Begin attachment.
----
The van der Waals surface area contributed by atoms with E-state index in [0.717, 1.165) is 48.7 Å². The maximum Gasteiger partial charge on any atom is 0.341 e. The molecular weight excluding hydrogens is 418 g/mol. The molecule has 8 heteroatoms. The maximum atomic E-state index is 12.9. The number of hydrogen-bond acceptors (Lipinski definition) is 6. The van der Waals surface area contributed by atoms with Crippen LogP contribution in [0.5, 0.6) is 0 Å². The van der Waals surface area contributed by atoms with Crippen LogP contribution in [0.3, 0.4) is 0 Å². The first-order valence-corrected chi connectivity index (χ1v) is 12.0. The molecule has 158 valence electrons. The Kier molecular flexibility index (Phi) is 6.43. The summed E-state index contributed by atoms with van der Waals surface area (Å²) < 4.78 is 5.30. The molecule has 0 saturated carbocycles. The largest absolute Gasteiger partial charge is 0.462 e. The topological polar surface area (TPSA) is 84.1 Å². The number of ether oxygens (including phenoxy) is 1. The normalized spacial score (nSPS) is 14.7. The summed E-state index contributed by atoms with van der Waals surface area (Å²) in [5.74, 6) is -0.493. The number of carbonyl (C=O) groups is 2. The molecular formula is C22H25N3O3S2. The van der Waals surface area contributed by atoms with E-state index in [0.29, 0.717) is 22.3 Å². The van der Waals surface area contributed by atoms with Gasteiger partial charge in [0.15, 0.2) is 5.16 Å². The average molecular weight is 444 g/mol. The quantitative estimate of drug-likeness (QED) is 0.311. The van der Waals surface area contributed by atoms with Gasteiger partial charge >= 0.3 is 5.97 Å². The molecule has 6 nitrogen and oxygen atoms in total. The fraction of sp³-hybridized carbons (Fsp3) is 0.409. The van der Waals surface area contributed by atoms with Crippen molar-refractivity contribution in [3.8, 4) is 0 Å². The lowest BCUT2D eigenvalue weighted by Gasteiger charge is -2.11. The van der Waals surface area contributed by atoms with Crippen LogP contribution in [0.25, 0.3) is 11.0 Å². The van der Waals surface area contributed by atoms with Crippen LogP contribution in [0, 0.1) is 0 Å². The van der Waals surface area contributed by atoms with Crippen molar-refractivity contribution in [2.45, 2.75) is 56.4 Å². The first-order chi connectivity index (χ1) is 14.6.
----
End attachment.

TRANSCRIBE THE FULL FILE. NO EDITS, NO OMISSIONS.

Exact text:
The van der Waals surface area contributed by atoms with E-state index in [0.717, 1.165) is 48.7 Å². The maximum Gasteiger partial charge on any atom is 0.341 e. The molecular weight excluding hydrogens is 418 g/mol. The molecule has 8 heteroatoms. The maximum atomic E-state index is 12.9. The number of hydrogen-bond acceptors (Lipinski definition) is 6. The van der Waals surface area contributed by atoms with Crippen LogP contribution in [0.5, 0.6) is 0 Å². The van der Waals surface area contributed by atoms with Crippen LogP contribution in [0.3, 0.4) is 0 Å². The first-order valence-corrected chi connectivity index (χ1v) is 12.0. The molecule has 158 valence electrons. The Kier molecular flexibility index (Phi) is 6.43. The summed E-state index contributed by atoms with van der Waals surface area (Å²) < 4.78 is 5.30. The molecule has 0 saturated carbocycles. The largest absolute Gasteiger partial charge is 0.462 e. The topological polar surface area (TPSA) is 84.1 Å². The number of ether oxygens (including phenoxy) is 1. The normalized spacial score (nSPS) is 14.7. The summed E-state index contributed by atoms with van der Waals surface area (Å²) in [5.74, 6) is -0.493. The number of carbonyl (C=O) groups is 2. The molecular formula is C22H25N3O3S2. The van der Waals surface area contributed by atoms with E-state index in [0.29, 0.717) is 22.3 Å². The van der Waals surface area contributed by atoms with Gasteiger partial charge in [0.15, 0.2) is 5.16 Å². The average molecular weight is 444 g/mol. The quantitative estimate of drug-likeness (QED) is 0.311. The van der Waals surface area contributed by atoms with Gasteiger partial charge >= 0.3 is 5.97 Å². The molecule has 6 nitrogen and oxygen atoms in total. The fraction of sp³-hybridized carbons (Fsp3) is 0.409. The van der Waals surface area contributed by atoms with Crippen molar-refractivity contribution in [3.8, 4) is 0 Å². The lowest BCUT2D eigenvalue weighted by Gasteiger charge is -2.11. The van der Waals surface area contributed by atoms with Crippen LogP contribution in [0.25, 0.3) is 11.0 Å². The van der Waals surface area contributed by atoms with Crippen LogP contribution in [0, 0.1) is 0 Å². The van der Waals surface area contributed by atoms with Crippen molar-refractivity contribution in [2.45, 2.75) is 56.4 Å². The first-order chi connectivity index (χ1) is 14.6.